Extraordinary changes have occurred elsewhere. In 1970 Vietnam had a life expectancy of 48, and it is 75 now – it took England and Wales from 1894 to 1986 to make this transition. We can also see the effects of inequality within a country. For instance, in 1901 life expectancy for Black men in the US was 32, with 43% dying before 20 – for White men the corresponding figures were 48 and 24%. After 100 years and a civil rights movement, the gap in life expectancy was still visible, though it had narrowed from 16 years to five.
Looking forward, we are told that the global population is at seven billion and rapidly rising, and we can also make some reasonable guesses for the life expectancy of people born now. If we allow for future improvements in health, the “principle projections” estimate that males born now in England and Wales can on average expect to live until 90, and for females it is 94, with 32% of males and 39% of females expected to reach 100 in 2112.
The mind boggles at these figures. But these projections are, understandably, rather controversial. Is there some inbuilt ageing process, and can it be reversed? Or is there some natural ceiling that we are going to bang our wrinkled heads against?
One thing is certain for children born in the future – there are going to be a lot of old people around for them to look after, as those already plodding through their middle-age are not going to go away. The UN estimates that the proportion of people over 60 will double between 2007 and 2050, as people will live longer and lower fertility rates mean fewer young people. There will be two billion people over 60 in the world by 2050, and around 400 million over 80.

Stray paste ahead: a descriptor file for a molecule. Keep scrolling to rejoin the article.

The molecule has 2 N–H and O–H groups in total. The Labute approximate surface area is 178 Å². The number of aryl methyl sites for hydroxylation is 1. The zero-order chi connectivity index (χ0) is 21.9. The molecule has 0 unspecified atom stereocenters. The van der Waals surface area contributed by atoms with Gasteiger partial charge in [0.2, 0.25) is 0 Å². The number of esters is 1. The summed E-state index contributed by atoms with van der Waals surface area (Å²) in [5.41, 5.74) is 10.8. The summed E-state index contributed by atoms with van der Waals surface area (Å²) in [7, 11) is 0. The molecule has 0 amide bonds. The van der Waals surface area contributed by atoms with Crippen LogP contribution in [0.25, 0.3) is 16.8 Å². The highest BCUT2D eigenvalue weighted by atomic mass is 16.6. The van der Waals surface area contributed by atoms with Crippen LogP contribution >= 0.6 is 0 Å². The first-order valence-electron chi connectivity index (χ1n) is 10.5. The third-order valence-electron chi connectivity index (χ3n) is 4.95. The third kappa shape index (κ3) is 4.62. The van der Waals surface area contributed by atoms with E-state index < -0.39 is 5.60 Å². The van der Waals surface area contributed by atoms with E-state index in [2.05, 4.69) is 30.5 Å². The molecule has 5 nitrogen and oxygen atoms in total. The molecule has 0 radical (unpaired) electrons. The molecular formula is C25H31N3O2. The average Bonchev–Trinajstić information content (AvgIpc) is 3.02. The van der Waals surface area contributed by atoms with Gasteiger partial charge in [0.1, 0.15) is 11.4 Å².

But what sort of state are all these old people going to be in? After the bit about three-score years and ten; Psalm 90 continues with “and if by reason of strength they be fourscore years, yet is their strength labour and sorrow; for it is soon cut off, and we fly away”, which does not exactly paint an encouraging picture of ageing. Are we making all this effort to live longer, just so that we can spend even more time sitting round the edge of a room, television blaring, struggling to grasp what reluctant visitors are shouting at us?
In fact, it does not look so bad: in 2008 UK men at age 65 had around 17 years of life expectancy left, 10 of which would be considered as “good” or “very good” health, and this is quite a stringent criterion. Women had more than 20 years left on average, 11 of which would be classed as being “healthy”.
All of which is something of a comfort to me. I will be 64 in a few years, and I have already lost most of my hair. But I am aiming to wait as long as possible before entering “Dunsummin”, the retirement home for statisticians.